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Families in Disaster: Reactions and Relatives

Thomas E. Drabek and Keith S. Boggs
Journal of Marriage and Family
Vol. 30, No. 3 (Aug., 1968), pp. 443-451
DOI: 10.2307/349914
Stable URL: http://www.jstor.org/stable/349914
Page Count: 9
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Families in Disaster: Reactions and Relatives
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Abstract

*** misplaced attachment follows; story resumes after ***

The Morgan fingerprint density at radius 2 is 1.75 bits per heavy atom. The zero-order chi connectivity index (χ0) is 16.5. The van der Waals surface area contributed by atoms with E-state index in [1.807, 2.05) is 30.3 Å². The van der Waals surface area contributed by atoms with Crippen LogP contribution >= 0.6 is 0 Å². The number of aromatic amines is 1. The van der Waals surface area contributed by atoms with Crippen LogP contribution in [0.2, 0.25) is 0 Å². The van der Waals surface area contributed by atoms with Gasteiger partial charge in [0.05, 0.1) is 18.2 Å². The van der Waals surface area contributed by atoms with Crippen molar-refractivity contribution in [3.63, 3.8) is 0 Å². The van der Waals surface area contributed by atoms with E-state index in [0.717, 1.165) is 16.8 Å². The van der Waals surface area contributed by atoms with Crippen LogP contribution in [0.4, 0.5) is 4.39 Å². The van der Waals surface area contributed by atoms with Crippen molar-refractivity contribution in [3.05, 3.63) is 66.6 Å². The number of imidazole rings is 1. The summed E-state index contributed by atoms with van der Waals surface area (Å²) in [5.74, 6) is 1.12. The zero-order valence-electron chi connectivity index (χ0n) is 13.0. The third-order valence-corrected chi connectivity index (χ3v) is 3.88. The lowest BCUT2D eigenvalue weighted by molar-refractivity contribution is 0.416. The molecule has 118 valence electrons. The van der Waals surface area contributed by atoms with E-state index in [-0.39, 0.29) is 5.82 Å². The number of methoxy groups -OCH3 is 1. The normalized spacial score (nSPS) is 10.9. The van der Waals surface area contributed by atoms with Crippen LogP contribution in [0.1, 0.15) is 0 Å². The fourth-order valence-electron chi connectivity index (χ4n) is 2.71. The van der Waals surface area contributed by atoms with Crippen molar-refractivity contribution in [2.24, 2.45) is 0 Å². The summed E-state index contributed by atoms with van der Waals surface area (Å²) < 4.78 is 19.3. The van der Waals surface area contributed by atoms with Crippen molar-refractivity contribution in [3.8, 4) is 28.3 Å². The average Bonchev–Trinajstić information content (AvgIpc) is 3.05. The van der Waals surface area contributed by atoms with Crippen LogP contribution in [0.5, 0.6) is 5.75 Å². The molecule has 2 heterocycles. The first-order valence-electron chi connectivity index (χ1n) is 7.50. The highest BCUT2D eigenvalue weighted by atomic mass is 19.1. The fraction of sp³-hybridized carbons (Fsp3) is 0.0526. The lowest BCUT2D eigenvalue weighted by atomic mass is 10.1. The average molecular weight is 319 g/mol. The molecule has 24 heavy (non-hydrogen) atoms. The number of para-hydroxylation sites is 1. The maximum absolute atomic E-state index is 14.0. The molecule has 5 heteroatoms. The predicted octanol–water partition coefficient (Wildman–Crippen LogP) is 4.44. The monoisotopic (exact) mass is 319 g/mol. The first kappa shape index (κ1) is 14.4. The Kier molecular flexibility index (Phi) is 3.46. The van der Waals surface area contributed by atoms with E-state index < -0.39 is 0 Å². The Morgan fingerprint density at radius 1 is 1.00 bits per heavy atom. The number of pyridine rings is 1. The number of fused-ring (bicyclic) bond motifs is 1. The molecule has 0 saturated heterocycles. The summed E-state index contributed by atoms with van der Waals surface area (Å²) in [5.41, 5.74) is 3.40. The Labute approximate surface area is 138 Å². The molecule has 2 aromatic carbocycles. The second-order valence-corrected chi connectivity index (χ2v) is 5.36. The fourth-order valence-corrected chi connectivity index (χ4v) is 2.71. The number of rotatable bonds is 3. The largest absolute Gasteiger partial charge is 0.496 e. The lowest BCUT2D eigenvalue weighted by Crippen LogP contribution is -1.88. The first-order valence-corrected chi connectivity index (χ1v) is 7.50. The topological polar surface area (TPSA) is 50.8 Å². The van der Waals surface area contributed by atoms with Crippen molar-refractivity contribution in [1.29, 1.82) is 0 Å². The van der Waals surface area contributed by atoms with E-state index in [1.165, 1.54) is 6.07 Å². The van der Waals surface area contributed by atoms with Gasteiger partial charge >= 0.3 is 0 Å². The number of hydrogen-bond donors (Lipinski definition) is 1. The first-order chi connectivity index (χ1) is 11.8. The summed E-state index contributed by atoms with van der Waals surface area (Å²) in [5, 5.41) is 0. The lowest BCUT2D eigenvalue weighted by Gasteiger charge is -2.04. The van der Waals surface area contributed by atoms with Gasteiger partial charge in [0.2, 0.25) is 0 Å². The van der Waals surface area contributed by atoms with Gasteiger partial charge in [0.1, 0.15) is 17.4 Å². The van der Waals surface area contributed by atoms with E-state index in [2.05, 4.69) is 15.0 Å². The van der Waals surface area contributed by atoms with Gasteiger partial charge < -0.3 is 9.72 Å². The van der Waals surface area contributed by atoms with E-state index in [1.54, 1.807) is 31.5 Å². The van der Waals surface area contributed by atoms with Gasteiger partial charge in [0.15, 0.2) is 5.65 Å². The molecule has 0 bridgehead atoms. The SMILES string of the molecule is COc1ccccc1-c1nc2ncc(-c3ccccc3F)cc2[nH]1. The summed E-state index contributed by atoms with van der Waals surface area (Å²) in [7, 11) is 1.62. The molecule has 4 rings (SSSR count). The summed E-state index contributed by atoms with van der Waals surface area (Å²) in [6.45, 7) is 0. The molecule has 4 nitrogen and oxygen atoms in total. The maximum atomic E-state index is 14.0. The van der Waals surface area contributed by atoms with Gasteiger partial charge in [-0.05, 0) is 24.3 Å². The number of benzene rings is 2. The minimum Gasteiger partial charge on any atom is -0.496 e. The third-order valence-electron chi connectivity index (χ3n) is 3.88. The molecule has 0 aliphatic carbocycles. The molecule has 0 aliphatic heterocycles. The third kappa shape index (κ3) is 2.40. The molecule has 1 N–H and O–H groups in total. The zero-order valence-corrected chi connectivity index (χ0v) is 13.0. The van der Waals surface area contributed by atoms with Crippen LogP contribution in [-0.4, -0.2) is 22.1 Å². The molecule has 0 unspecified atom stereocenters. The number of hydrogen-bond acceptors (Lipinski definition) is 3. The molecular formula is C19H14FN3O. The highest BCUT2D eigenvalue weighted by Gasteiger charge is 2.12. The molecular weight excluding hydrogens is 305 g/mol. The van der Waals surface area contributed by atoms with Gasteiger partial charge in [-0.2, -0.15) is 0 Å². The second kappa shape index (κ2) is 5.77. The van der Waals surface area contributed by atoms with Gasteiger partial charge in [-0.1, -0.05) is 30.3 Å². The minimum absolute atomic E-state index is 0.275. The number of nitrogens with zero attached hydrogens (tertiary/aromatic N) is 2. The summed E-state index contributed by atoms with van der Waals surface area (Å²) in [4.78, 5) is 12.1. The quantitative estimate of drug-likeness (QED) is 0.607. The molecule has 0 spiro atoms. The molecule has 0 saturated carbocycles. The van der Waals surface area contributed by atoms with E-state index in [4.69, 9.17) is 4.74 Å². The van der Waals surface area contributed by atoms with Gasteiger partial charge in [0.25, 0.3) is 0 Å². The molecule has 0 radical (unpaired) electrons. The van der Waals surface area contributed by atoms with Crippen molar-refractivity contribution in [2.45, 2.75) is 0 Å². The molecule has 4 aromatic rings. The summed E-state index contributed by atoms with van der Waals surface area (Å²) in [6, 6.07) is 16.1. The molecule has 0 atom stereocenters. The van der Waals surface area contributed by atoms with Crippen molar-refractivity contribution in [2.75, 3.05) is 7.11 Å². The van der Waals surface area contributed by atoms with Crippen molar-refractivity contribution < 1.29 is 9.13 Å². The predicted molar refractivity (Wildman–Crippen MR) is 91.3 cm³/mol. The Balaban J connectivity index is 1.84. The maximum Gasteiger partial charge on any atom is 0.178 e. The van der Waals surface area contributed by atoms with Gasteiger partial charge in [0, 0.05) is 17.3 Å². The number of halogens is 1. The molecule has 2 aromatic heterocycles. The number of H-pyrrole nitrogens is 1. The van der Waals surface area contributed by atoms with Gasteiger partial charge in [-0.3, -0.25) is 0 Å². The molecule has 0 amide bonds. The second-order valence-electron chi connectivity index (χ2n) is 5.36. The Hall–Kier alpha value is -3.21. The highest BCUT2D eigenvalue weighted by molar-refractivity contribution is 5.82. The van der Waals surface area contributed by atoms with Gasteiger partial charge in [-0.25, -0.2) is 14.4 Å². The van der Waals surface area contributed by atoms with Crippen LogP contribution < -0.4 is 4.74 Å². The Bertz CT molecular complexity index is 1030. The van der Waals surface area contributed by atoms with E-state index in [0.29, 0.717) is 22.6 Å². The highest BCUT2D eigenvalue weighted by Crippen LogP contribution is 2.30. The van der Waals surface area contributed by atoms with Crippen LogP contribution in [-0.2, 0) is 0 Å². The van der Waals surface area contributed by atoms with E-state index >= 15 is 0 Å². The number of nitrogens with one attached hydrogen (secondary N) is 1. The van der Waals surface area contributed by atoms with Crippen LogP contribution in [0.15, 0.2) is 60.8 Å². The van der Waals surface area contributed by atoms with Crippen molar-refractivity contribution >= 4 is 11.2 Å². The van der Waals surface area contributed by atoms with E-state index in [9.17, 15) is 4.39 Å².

In response to a massive flood which struck the metropolitan area of Denver, Colorado, June 16, 1965, approximately 3,700 families were evacuated from their homes. Interviews with a random sample of 278 of these families indicated that the initial response to warnings was marked disbelief regardless of warning source. Families evacuated as units, and data indicated a strong tendency for them to take refuge in homes of relatives rather than in official centers. This tendency was significantly affected by social class. Data further suggested that interaction between relatives during the warning period increased the likelihood that relative homes would be selected as evacuation points.

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